Is “Good Writing” Worth the Effort?

Have you ever been surprised to see many 5-star ratings and enthusiastically positive reviews for a book that’s poorly written? Meaning typos, clunky sentences, and weak or repeated words? I’ve seen this often enough to conclude that it’s not explained by authors’ friends doing them favours.

Then I read a post via a link from the blog of the estimable blogger who calls himself Chris the Story Reading Ape. He searches the blogosphere for posts of interest to writers. The one that caught my interest is titled What is “Bad Writing?” (And How Can We Avoid It?)

For a direct link to the post, click HERE.

Janice Hardy’s post prompted the following unvarnished thoughts which I decided to share here. Remember that word as you read: unvarnished. (And maybe a bit snarky.)

The post questions the idea that fiction writers absolutely must produce polished prose if they want their novels to be read and appreciated.

For readers seeking undemanding entertainment, “good writing” (whatever that is) takes a back seat to the combination of good enough writing and a great story that piques curiosity. Quite simply, readers keep reading if a compelling question is posed at the beginning of a story or novel. They really don’t care if there are a few typos, along with “filter” words, words ending in “-ly,” or too many instances of “was.” They may not even care if there’s telling instead of showing, as long as the story being told moves along briskly toward an answer to the burning question. Who is the stalker? What’s in the box? What will X do when Y’s secret is revealed?

Some readers do care about the prose, though. Editors, for example, or readers who are also writers. These people read a lot and pay close attention to what they are reading. They notice sloppy sentences, bad habits, and careless use of language.

Some writers may wish to be strategic with their writing efforts, tailoring them for their intended readers and not bothering with effects those readers don’t appreciate. For self-published authors, that means potential book buyers; for writers seeking traditional publication, it’s agents and editors.

A successful self-published author of genre fiction knows that the most important element to attract readers is the urgent question, irresistible puzzle, or imminent threat. Plot is king. Next in importance is an amiable main character or engaging narrative voice. Less important are detailed descriptions, and possibly unimportant is artful prose, otherwise known as “beautiful writing.”

This author would direct their primary effort to devising irresistible situations and setting them up in the first few pages. After that, it’s a matter of structuring the plot in such a way that the reader is always thinking “What next?” And an ending that elicits a gasp or a sigh pretty much guarantees a five star rating.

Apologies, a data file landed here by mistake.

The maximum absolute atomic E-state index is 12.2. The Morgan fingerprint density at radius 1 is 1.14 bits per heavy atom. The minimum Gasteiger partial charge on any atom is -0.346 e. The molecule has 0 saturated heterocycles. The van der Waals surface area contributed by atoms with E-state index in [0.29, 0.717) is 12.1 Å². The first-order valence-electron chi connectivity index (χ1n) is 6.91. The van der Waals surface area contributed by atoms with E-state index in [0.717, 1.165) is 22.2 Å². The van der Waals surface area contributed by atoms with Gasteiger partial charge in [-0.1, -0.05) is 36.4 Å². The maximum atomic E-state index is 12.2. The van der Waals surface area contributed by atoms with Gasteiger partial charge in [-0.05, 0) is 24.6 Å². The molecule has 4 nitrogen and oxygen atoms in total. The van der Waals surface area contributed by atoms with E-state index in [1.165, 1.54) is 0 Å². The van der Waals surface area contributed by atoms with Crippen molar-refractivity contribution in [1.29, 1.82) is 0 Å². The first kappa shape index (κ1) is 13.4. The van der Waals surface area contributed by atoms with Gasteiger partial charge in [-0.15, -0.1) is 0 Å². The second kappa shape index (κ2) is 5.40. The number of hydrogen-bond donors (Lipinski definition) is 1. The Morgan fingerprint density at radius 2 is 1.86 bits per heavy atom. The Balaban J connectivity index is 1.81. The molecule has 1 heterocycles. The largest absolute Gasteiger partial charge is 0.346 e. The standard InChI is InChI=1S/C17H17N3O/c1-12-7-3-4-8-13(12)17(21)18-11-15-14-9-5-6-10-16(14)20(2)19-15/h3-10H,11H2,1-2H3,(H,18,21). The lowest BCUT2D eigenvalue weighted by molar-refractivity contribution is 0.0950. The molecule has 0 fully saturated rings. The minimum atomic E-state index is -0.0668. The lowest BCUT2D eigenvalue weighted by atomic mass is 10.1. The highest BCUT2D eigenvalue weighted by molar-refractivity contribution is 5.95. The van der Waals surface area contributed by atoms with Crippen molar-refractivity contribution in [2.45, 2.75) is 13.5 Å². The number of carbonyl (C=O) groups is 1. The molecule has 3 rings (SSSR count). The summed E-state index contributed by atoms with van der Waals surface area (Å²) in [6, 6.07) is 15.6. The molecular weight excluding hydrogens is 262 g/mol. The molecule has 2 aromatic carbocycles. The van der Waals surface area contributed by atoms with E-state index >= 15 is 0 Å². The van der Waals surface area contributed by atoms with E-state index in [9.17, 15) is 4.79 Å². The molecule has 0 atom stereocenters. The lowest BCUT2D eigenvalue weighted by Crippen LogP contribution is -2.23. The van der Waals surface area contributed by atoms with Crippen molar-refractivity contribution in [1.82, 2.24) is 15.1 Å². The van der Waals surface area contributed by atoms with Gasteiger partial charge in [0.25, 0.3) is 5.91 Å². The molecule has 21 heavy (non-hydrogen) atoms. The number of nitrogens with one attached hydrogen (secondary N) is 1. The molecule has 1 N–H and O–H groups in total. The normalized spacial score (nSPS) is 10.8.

The writer who intends to engage in querying traditional publishers must think in terms of creating a saleable written product. That means being aware of both current and recent trends. What might be about to peak, or what’s ready to make a comeback? Or what story elements push the envelope just enough that the gatekeepers will see it as potentially the next big thing?

In theory, the author aspiring to be trad-pubbed doesn’t need to worry much about honing and burnishing their prose, because if a publisher takes on their work, it will be put through the editing mill. What the writer absolutely does need to demonstrate is a willingness to be edited. That’s why a track record of publication in magazines, anthologies, and similar vehicles is advised.

At the same time, the writer’s submission must not irritate the people who read submissions for a living. Consider how many typos these folks see every day, not to mention eye rolls, shrugs, and raven-haired heroines. Cliche╠üs, excessive modifiers, typos, and tired tropes are not the best accessories in which to dress one’s original and edgy creation for its trip to the publishers’ gates. Spare and underdone might have a better chance than florid and breathless.

Except in the case of literary fiction, where some form of beautiful writing is definitely required. What that is depends on the tastes of the reader, which is why getting published is a crap shoot. Luck is definitely an element. To help tip the scales, the ambitious writer may find it worthwhile to direct their efforts as much to making personal connections with published authors as to polishing their prose. This is where pursuing an MFA in creative writing may pay off, or at least superior schmoozing skills deployed in carefully chosen workshops, courses, or retreats.

Setting aside all those tedious considerations, what about the personal standards of the indie author? Should we not aspire to produce gripping plots, relatable characters, intriguing settings, and artful prose? Aren’t these all necessary elements of good writing?

Yes, they are. And most authors at least intend to incorporate them all in their works. Exceptions may include successful authors who crank out several books a year to satisfy the many readers for whom they are an auto-buy. Their brand sells enough books that they don’t need to twiddle with every sentence.

To sum up, good writing isn’t always worth the effort, but often enough, it is. The wise writer will recognize those situations and act accordingly.

Fellow writers and authors, do you ever decide that “good enough” is good enough, or do you always strive for perfection in your published works?